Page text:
Q. My husband is chronically complaining and often in a bad mood. He finds something wrong with everything and frequently has a pity party for himself. I don’t know how to help him or even how to live with him in a godly way. I don’t want him to ruin the holidays for our children – again! What can I do? Diane in PA
A. It is extremely difficult to live with a negative person. Check out my blogs on October 20th and November 10th to see if your husband might be depressed. However, some people are just habitually negative and don’t understand how miserable they are making themselves as well as the toxic effect they have on others. Bad moods and negative attitudes are contagious like the flu and you will need to do some things to protect yourself and your children from catching it.
You ask if there is something you can do to help him? The answer is yes and no. Yes, if he wants help with his negativity and sees it as his problem. No, if he doesn’t see it as his problem and blames you or the world for everything that doesn’t go the way he thinks it should.
You might try talking with him about his attitude, but I suspect you’ve tried that already with more negative results. We all are somewhat blind to our shortcomings, and this is true for a negative person as well. However, another approach would be to help him see what his pessimistic outlook costs him. When someone is chronically negative they are miserable, but what the person doesn’t grasp is that it’s not his life that’s the main problem. It’s his internal attitude. It’s the way he habitually thinks about life and responds when he doesn’t get what he wants or what he feels he deserves. When nothing is right on the inside, then nothing can be right on the outside.
No one thinks or feels positively in every situation nor is it always beneficial. But what our mind and emotions habitually dwell on, directly affects our mood, our attitude and our behavior. When we regularly brood on things that we don’t like or that are wrong, painful, negative or hurtful, we can’t feel happy. It’s impossible. The psalmist cried out, “My thoughts trouble me and I am distraught” (Psalm 55:2).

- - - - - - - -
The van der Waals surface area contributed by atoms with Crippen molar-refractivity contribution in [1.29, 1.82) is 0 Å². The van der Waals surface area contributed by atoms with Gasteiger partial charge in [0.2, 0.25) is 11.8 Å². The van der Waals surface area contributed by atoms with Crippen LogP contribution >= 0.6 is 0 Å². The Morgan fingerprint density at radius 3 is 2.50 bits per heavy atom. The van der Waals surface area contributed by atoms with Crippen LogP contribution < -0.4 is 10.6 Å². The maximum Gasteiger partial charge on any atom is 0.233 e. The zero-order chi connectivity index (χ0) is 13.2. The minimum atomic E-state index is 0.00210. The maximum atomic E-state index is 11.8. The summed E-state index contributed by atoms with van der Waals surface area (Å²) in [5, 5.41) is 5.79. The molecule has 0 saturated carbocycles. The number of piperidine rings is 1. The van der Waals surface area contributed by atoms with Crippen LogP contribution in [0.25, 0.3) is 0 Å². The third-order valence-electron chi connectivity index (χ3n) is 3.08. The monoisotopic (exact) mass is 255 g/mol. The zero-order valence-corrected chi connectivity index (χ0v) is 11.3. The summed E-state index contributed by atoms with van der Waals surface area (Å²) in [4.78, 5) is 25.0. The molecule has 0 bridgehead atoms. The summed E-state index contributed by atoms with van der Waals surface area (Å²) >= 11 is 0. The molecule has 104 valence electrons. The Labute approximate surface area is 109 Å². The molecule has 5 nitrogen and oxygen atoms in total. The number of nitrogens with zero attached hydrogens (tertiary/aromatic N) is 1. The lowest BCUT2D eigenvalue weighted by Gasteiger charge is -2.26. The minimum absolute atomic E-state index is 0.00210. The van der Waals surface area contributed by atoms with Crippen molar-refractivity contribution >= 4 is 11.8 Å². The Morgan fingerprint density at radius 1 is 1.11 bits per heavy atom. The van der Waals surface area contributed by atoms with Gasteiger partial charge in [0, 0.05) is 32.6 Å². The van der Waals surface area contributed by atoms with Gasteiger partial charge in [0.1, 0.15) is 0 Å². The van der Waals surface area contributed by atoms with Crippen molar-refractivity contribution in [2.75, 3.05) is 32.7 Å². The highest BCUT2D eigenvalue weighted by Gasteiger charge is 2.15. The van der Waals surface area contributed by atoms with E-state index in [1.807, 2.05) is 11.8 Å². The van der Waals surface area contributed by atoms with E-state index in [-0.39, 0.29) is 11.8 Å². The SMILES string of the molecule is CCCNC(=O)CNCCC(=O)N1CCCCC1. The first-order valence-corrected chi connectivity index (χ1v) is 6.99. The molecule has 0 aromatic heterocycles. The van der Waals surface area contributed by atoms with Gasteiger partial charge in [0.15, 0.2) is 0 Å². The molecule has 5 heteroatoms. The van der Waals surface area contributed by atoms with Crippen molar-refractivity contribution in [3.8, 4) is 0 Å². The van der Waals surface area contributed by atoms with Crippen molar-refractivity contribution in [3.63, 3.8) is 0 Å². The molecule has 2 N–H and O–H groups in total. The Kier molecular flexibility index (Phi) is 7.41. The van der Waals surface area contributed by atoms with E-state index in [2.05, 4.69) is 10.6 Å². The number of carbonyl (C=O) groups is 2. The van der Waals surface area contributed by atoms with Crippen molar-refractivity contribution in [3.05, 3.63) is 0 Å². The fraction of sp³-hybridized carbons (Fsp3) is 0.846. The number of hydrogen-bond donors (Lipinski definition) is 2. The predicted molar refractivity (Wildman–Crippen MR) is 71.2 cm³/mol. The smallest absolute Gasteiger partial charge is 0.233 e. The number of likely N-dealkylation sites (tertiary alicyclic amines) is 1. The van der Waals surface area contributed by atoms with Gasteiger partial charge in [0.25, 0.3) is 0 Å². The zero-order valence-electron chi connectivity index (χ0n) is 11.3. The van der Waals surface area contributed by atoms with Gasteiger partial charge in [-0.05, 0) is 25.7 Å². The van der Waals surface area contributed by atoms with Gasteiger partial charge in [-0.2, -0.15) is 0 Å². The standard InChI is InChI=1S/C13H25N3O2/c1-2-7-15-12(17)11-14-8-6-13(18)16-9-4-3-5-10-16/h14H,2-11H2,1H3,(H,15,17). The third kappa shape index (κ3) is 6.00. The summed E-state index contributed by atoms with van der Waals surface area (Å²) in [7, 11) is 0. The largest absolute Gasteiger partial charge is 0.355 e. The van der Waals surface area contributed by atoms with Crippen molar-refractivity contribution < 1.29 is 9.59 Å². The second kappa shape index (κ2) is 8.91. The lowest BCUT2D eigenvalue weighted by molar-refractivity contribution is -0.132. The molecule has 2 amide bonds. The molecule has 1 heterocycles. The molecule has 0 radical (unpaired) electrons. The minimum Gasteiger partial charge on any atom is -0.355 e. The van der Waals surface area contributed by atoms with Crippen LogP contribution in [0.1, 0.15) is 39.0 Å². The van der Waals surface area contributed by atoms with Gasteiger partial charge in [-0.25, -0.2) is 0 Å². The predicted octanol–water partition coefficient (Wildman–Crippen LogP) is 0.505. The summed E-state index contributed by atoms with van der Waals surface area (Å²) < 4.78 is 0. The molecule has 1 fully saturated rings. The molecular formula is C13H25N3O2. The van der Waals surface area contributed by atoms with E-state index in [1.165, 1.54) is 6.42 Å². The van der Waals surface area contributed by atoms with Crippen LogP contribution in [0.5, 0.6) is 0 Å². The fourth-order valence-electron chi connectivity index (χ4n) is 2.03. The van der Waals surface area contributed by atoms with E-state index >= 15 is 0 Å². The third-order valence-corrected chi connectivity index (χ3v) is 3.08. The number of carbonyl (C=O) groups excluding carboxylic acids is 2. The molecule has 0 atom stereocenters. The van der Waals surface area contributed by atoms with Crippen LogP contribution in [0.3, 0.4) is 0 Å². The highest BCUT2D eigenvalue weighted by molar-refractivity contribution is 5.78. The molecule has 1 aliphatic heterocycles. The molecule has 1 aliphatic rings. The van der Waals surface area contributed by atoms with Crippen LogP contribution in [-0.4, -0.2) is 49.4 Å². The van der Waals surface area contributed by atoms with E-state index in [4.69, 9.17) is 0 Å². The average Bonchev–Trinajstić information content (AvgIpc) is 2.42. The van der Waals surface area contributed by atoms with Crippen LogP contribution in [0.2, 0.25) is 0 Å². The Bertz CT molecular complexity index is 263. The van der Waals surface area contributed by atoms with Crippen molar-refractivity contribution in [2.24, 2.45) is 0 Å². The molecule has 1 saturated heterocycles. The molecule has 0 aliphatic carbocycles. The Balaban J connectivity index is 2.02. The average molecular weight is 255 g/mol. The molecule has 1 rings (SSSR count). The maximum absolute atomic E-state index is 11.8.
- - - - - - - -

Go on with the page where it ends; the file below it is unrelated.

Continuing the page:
Constantly complaining and comparing one’s lot in life to others more fortunate causes us to feel upset and unhappy. God has hardwired our thoughts to be influenced by our feelings and our emotions are directly impacted by the thoughts we think. Dallas Willard, in his excellent book on spiritual formation, Renovation of the Heart said, “If we allow certain negative thoughts to obsess us, then their associated feelings can enslave and blind us—that is, take over our ability to think and perceive.”
It’s important that you not take responsibility for his feelings or try to cater to his bad moods. That will just make you and the children feel like you’re walking on eggshells and reinforce the lie that somehow you and everyone else is responsible to make him happy. When he vomits his negativity on you, do your best to shake it off as quickly as possible. Don’t retaliate. Don’t brood. And don’t get caught in your own pity party that feels gypped because you’re married to this kind of man. Distance yourself from him when he’s in this state so there is no secondary gain for him. If he doesn’t want to participate in something, do it without him. By doing this, you’re not punishing him, but helping yourself not “catch” his bad mood, as well giving him an opportunity to see that even when things don’t go as you want them to, we all have a choice in how we respond.
I’m currently writing a new book, Lord, I Just Want to Be Happy, which will help us uncover the obstacles to experiencing greater peace, joy, hope and love as well as how to learn to be a happier person. More on will be available on my website throughout the next year.
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